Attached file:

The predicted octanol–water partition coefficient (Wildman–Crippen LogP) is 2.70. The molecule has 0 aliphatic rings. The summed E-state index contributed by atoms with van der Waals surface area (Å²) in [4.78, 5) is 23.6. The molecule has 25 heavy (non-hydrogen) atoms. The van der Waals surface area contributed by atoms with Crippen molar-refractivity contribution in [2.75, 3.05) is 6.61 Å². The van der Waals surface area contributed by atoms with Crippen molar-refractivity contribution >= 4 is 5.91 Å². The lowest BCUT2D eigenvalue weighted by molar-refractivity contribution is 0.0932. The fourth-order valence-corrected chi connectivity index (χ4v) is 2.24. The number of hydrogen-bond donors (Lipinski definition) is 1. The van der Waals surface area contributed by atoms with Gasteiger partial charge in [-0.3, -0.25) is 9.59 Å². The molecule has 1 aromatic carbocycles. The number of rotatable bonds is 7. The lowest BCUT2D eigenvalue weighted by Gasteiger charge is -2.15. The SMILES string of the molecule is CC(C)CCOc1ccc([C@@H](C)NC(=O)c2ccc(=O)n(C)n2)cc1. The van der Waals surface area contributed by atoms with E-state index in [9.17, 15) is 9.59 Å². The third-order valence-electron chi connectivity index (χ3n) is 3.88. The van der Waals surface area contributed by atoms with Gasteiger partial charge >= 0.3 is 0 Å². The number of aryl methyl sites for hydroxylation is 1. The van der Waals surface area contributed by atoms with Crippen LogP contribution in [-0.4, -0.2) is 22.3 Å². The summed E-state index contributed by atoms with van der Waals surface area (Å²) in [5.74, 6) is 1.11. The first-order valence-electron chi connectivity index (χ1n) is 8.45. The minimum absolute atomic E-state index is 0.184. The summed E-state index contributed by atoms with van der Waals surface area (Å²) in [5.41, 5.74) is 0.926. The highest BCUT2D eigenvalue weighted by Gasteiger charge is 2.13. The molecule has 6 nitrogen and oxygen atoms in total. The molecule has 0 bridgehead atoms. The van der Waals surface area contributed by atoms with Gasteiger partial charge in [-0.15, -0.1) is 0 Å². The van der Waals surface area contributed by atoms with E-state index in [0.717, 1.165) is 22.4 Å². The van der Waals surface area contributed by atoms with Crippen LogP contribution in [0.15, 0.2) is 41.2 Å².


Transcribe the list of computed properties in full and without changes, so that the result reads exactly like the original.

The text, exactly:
The predicted octanol–water partition coefficient (Wildman–Crippen LogP) is 2.70. The molecule has 0 aliphatic rings. The summed E-state index contributed by atoms with van der Waals surface area (Å²) in [4.78, 5) is 23.6. The molecule has 25 heavy (non-hydrogen) atoms. The van der Waals surface area contributed by atoms with Crippen molar-refractivity contribution in [2.75, 3.05) is 6.61 Å². The van der Waals surface area contributed by atoms with Crippen molar-refractivity contribution >= 4 is 5.91 Å². The lowest BCUT2D eigenvalue weighted by molar-refractivity contribution is 0.0932. The fourth-order valence-corrected chi connectivity index (χ4v) is 2.24. The number of hydrogen-bond donors (Lipinski definition) is 1. The van der Waals surface area contributed by atoms with Gasteiger partial charge in [-0.3, -0.25) is 9.59 Å². The molecule has 1 aromatic carbocycles. The number of rotatable bonds is 7. The lowest BCUT2D eigenvalue weighted by Gasteiger charge is -2.15. The SMILES string of the molecule is CC(C)CCOc1ccc([C@@H](C)NC(=O)c2ccc(=O)n(C)n2)cc1. The van der Waals surface area contributed by atoms with E-state index in [9.17, 15) is 9.59 Å². The third-order valence-electron chi connectivity index (χ3n) is 3.88. The van der Waals surface area contributed by atoms with Gasteiger partial charge >= 0.3 is 0 Å². The number of aryl methyl sites for hydroxylation is 1. The van der Waals surface area contributed by atoms with Crippen LogP contribution in [-0.4, -0.2) is 22.3 Å². The summed E-state index contributed by atoms with van der Waals surface area (Å²) in [5.74, 6) is 1.11. The first-order valence-electron chi connectivity index (χ1n) is 8.45. The minimum absolute atomic E-state index is 0.184. The summed E-state index contributed by atoms with van der Waals surface area (Å²) in [5.41, 5.74) is 0.926. The highest BCUT2D eigenvalue weighted by Gasteiger charge is 2.13. The molecule has 6 nitrogen and oxygen atoms in total. The molecule has 0 bridgehead atoms. The van der Waals surface area contributed by atoms with Gasteiger partial charge in [-0.15, -0.1) is 0 Å². The van der Waals surface area contributed by atoms with E-state index in [0.717, 1.165) is 22.4 Å². The van der Waals surface area contributed by atoms with Crippen LogP contribution in [0.15, 0.2) is 41.2 Å².